Director/Based on an Original Idea by Tim Burton, Screenplay – John August, Based on a Screenplay by Leonard Ripps, Producers – Allison Abbate & Tim Burton, Photography (b&w, 3D) – Peter Sorg, Music – Danny Elfman, Puppets Designed and Created by MacKinnon and Saunders, Animation Director – Trey Thomas, Visual Effects Supervisor – Tim Ledbury, Visual Effects – Nvizible (Supervisor – Hugh McDonald), Production Design – Rick Heinrichs. Production Company – Disney
Charlie Tahan (Victor Frankenstein), Catherine O’Hara (Mrs Frankenstein/Weird Girl/Gym Teacher), Martin Short (Edward Frankenstein/Mr Burgermeister/Nassor), Martin Landau (Mr Rzykurski), Atticus Shaffer (Edgar ‘E’ Gore), Winona Ryder (Elsa Van Helsing), Robert Capron (Bob), Conchata Ferrell (Bob’s Mom), James Hiroyuki Liao (Toshiaki)
In the town of New Holland, Victor Frankenstein is a weird kid who loves nothing more than his dog Sparky. Victor gets inspired by his science teacher Mr Rzykurski and wants to enter the school science fair. His father instead tries to push Victor to play sports. While trying to play baseball, Victor hits the ball out of the field, only for Sparky to go to fetch it whereupon he is run over and killed. Victor is crushed. He then becomes inspired by a classroom demonstration where Mr Rzykurski revives a frog using electricity. He goes and digs Sparky up from the pet cemetery and successfully revives him using an apparatus in the attic to harness lightning bolts. Despite Victor’s efforts to keep Sparky’s revival secret, Sparky runs out into the neighbourhood. After this is discovered, Edgar ‘E’ Gore blackmails Victor into showing him the process and helping revive a dead goldfish. However, Edgar lets the secret out and soon everybody at school is wanting to resurrect creatures.
Frankenweenie (1985) was the second film from Tim Burton. At the time, Burton was working as an artist and animator for Disney who commissioned him to make a 30-minute short film and gave him a million dollar budget. Burton paid stylistic homage to the classic Universal Frankenstein films in the story of a young boy who revived his beloved dog from the dead. While this full-length reworking of the short film has been stop-motion animated, the original was made in live-action and starred Barret Oliver as the young Victor with Shelley Duvall and Daniel Stern as his parents. Alas, Disney considered the film too scary for children’s audiences and fired Burton. The film was eventually released by Disney, accompanying their flop cute dinosaur film Baby – The Secret of the Lost Legend (1985).
Of course, Tim Burton had the last laugh and Frankenweenie became a springboard to his becoming a feature-film director with Pee-Wee’s Big Adventure (1985). Over the next few years, Burton had a string of hits such as Beetlejuice (1988), Batman (1989), Edward Scissorhands (1990), Batman Returns (1992), The Nightmare Before Christmas (1993) and Ed Wood (1994) wherein he stamped out his unique and quirky brand of individuality. All of these seemed to involve a amazing synthesis of on-screen design, music and costuming, and featured characters that were freakish but lovable oddballs who were only outsiders yearning for inclusion. Tim Burton seemed the Great White Hope of fantasy cinema – he was both genre fan and oddball outsider who seemed to touch the inner geek in all of us.
Over the next few years, something then went a little wrong. From the late 1990s on, Brand Tim Burton began to become successively watered down through a successive series of never quite rans and downright flops such as Mars Attacks! (1996), Sleepy Hollow (1999), Planet of the Apes (2001), Big Fish (2003), Charlie and the Chocolate Factory (2005), Sweeney Todd: The Demon Barber of Fleet Street (2007), Alice in Wonderland (2010), Dark Shadows (2012), Big Eyes (2014) and Miss Peregrine’s Home for Peculiar Children (2016). Although many of these have their defenders, by the time of Alice in Wonderland even mainstream reviewers were asking “what happened to Tim Burton?” The synthesis of design and music was still there, the quirky oddball characters now usually consisted of Johnny Depp dressing up and doing something weird, but it felt like the essential heart that drove the earlier Tim Burton films was missing. It feels more like Burton now views his films in terms of properties he can stamp his patented look onto and that somewhere amidst this the fun and passion seems to have disappeared from his work.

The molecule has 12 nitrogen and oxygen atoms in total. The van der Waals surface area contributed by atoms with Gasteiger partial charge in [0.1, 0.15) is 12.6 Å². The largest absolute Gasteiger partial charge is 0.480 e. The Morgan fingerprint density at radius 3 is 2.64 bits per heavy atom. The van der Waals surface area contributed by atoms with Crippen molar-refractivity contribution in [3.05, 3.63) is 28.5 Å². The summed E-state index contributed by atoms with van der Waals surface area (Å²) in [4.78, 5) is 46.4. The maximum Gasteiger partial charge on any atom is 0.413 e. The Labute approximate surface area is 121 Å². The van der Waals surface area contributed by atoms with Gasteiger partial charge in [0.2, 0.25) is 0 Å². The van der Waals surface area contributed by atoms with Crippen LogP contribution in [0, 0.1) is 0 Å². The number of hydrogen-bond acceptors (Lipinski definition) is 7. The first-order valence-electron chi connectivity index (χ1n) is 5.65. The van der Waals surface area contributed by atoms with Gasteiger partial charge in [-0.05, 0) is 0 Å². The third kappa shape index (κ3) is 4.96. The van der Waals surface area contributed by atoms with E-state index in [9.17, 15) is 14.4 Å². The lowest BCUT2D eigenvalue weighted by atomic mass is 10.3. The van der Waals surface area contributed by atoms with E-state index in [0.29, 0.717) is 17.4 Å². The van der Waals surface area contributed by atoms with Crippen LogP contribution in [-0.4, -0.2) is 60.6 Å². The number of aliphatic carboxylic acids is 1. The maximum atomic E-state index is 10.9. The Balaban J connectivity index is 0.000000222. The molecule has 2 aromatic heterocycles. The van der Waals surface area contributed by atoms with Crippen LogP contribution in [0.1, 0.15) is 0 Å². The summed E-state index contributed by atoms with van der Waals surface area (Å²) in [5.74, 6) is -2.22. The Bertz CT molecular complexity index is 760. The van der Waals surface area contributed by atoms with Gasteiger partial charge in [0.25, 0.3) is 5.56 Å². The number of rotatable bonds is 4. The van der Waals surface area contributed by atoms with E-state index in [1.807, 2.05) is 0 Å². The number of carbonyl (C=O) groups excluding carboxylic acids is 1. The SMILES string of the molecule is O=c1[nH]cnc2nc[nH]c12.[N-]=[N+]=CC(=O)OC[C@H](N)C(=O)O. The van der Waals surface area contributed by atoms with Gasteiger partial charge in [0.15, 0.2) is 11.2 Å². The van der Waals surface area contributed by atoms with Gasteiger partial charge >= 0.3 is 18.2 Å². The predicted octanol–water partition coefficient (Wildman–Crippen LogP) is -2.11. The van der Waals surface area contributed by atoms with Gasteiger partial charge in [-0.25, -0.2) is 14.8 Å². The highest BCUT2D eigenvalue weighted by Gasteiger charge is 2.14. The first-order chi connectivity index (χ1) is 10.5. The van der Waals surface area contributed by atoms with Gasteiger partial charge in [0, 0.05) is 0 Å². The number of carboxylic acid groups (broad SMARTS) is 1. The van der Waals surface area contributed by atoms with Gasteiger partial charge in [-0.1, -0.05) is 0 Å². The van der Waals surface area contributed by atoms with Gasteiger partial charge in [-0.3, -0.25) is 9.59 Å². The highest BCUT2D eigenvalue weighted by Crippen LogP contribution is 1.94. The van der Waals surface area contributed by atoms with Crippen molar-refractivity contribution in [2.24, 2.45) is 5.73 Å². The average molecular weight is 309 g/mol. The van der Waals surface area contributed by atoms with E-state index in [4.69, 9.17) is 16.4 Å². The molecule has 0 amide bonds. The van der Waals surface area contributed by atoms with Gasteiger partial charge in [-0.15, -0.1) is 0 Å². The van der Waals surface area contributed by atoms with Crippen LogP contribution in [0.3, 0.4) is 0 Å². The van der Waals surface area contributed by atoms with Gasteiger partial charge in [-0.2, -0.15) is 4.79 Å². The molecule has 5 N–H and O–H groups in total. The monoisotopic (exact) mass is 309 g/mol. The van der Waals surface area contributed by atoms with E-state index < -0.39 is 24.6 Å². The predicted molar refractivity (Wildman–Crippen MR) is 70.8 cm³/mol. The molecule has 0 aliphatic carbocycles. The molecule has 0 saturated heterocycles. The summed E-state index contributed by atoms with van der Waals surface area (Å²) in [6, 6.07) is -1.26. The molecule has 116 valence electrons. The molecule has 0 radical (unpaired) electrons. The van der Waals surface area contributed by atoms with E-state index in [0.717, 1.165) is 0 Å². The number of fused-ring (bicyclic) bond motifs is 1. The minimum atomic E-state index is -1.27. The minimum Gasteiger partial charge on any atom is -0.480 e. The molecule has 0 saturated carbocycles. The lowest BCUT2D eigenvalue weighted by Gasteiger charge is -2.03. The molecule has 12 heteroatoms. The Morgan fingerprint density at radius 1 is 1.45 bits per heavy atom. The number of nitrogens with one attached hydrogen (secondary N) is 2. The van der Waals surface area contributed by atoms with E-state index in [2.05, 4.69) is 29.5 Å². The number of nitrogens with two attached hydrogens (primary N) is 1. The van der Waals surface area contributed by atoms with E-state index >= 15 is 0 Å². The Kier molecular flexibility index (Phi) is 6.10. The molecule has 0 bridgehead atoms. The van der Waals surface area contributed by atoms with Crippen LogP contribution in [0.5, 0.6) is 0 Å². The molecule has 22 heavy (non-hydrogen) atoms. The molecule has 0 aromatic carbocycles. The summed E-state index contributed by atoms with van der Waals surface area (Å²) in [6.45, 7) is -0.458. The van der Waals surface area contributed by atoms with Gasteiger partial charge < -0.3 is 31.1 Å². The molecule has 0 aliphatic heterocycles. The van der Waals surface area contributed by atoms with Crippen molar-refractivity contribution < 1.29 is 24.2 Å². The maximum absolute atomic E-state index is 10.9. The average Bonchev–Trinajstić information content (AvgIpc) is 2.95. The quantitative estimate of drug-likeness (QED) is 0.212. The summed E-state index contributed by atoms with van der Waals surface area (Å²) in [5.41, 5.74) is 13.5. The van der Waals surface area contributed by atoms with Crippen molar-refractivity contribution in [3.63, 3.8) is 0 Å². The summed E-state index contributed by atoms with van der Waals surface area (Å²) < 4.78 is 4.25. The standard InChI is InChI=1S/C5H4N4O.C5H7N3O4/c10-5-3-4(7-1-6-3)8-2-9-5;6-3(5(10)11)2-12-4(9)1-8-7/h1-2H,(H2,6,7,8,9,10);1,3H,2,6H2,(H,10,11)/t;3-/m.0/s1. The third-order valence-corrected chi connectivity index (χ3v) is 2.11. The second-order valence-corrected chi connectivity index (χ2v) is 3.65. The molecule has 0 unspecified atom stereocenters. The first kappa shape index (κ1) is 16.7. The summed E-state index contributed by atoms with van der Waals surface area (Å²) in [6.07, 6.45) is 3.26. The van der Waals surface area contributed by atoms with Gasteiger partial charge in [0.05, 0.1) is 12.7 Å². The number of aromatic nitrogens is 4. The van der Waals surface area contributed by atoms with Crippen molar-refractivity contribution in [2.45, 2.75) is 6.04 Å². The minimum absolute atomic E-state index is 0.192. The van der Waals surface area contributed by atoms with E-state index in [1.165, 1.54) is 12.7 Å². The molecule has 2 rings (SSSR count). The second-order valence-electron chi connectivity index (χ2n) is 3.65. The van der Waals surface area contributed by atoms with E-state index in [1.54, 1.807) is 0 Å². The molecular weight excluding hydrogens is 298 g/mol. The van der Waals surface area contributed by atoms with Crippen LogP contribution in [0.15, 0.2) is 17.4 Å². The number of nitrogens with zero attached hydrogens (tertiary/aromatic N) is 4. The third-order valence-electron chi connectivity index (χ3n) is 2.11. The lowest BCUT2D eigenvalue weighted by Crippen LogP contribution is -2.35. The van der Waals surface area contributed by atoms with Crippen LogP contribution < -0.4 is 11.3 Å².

I held out hope for Frankenweenie. It was after all Tim Burton going back to visit his roots as opposed to latching onto someone else’s property. Animation and in particular stop-motion is the one area where Burton has tended to do better than in live-action over the last decade-and-a-half – see works he has produced such as The Nightmare Before Christmas, James and the Giant Peach (1996), Corpse Bride (2005), which he co-directed, and 9 (2009). Corpse Bride was Burton’s best film of the 2000s and 2010s and Frankenweenie is him solo directing one of these stop-motion animated films for the first time.
You feel like Frankenweenie has a winning concept – a parody of the Boris Karloff Frankenstein (1931) wherein the scientist is a young boy attempting to restore his beloved dog to life. The neighbourhood that Victor lives in is almost identical to the one that Edward visits in Edward Scissorhands – indeed, both Edward Scissorhands and Frankenweenie are essentially Frankenstein films where the protagonist of the piece is replaced by an alienated teenager. There are a great many homages to the classic Universal Frankenstein films and other creature features throughout. One of the neighbouring kids is given misshapen teeth and a hunchback to become the equivalent of Ygor and the action is contrived to take place at the equivalent of the windmill in the 1931 film. After an electric shock, the neighbouring poodle gets a Queen Nefertiti hairdo and comes out resembling Elsa Lancaster as Bride of Frankenstein (1935). The Martin Landau-voiced Mr Rzykurski is clearly intended to resemble Vincent Price – Tim Burton’s hero and the subject of one of his earlier stop-motion animated shorts Vincent (1982). The mock home movie that opens the film parodies Rodan the Flying Monster (1956). The sole live-action scene in the film is a clip of Christopher Lee in Dracula/The Horror of Dracula (1958).